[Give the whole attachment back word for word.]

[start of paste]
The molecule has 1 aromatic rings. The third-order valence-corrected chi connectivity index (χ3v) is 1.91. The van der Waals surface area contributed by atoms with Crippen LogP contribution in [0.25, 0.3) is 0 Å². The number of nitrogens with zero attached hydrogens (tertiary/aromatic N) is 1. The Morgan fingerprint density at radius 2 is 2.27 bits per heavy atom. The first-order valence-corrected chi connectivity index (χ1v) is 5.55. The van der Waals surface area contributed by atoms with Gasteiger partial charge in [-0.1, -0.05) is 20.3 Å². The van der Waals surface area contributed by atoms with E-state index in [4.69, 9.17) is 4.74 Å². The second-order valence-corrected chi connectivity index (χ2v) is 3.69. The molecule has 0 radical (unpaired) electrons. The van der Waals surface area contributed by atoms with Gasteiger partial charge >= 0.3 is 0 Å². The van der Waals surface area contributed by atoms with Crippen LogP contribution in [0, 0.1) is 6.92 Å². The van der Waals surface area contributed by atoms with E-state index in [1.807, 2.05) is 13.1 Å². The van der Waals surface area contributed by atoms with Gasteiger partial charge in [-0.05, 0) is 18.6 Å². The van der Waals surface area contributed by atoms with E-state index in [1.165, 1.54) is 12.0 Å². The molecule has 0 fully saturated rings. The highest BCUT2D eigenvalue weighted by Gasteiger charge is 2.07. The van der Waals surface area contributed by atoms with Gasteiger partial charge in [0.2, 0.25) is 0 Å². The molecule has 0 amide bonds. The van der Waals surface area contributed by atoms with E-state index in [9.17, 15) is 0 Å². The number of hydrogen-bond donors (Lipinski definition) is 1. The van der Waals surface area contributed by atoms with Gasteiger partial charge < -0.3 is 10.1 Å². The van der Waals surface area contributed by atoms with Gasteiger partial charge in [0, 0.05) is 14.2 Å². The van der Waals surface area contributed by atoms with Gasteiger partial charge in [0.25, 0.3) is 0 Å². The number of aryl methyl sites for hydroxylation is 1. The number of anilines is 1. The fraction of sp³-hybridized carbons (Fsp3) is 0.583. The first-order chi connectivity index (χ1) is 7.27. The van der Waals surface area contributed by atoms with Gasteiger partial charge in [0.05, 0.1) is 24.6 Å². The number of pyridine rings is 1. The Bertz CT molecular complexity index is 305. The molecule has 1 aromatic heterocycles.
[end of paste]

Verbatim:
The molecule has 1 aromatic rings. The third-order valence-corrected chi connectivity index (χ3v) is 1.91. The van der Waals surface area contributed by atoms with Crippen LogP contribution in [0.25, 0.3) is 0 Å². The number of nitrogens with zero attached hydrogens (tertiary/aromatic N) is 1. The Morgan fingerprint density at radius 2 is 2.27 bits per heavy atom. The first-order valence-corrected chi connectivity index (χ1v) is 5.55. The van der Waals surface area contributed by atoms with Gasteiger partial charge in [-0.1, -0.05) is 20.3 Å². The van der Waals surface area contributed by atoms with E-state index in [4.69, 9.17) is 4.74 Å². The second-order valence-corrected chi connectivity index (χ2v) is 3.69. The molecule has 0 radical (unpaired) electrons. The van der Waals surface area contributed by atoms with Gasteiger partial charge >= 0.3 is 0 Å². The van der Waals surface area contributed by atoms with Crippen LogP contribution in [0, 0.1) is 6.92 Å². The van der Waals surface area contributed by atoms with E-state index in [1.807, 2.05) is 13.1 Å². The van der Waals surface area contributed by atoms with Gasteiger partial charge in [-0.05, 0) is 18.6 Å². The van der Waals surface area contributed by atoms with E-state index in [1.165, 1.54) is 12.0 Å². The molecule has 0 fully saturated rings. The highest BCUT2D eigenvalue weighted by Gasteiger charge is 2.07. The van der Waals surface area contributed by atoms with Gasteiger partial charge in [0.2, 0.25) is 0 Å². The molecule has 0 amide bonds. The van der Waals surface area contributed by atoms with E-state index in [9.17, 15) is 0 Å². The number of hydrogen-bond donors (Lipinski definition) is 1. The van der Waals surface area contributed by atoms with Gasteiger partial charge < -0.3 is 10.1 Å². The van der Waals surface area contributed by atoms with Gasteiger partial charge in [0, 0.05) is 14.2 Å². The van der Waals surface area contributed by atoms with Gasteiger partial charge in [0.25, 0.3) is 0 Å². The number of aryl methyl sites for hydroxylation is 1. The number of anilines is 1. The fraction of sp³-hybridized carbons (Fsp3) is 0.583. The first-order chi connectivity index (χ1) is 7.27. The van der Waals surface area contributed by atoms with Gasteiger partial charge in [0.05, 0.1) is 24.6 Å². The number of pyridine rings is 1. The Bertz CT molecular complexity index is 305. The molecule has 1 aromatic heterocycles.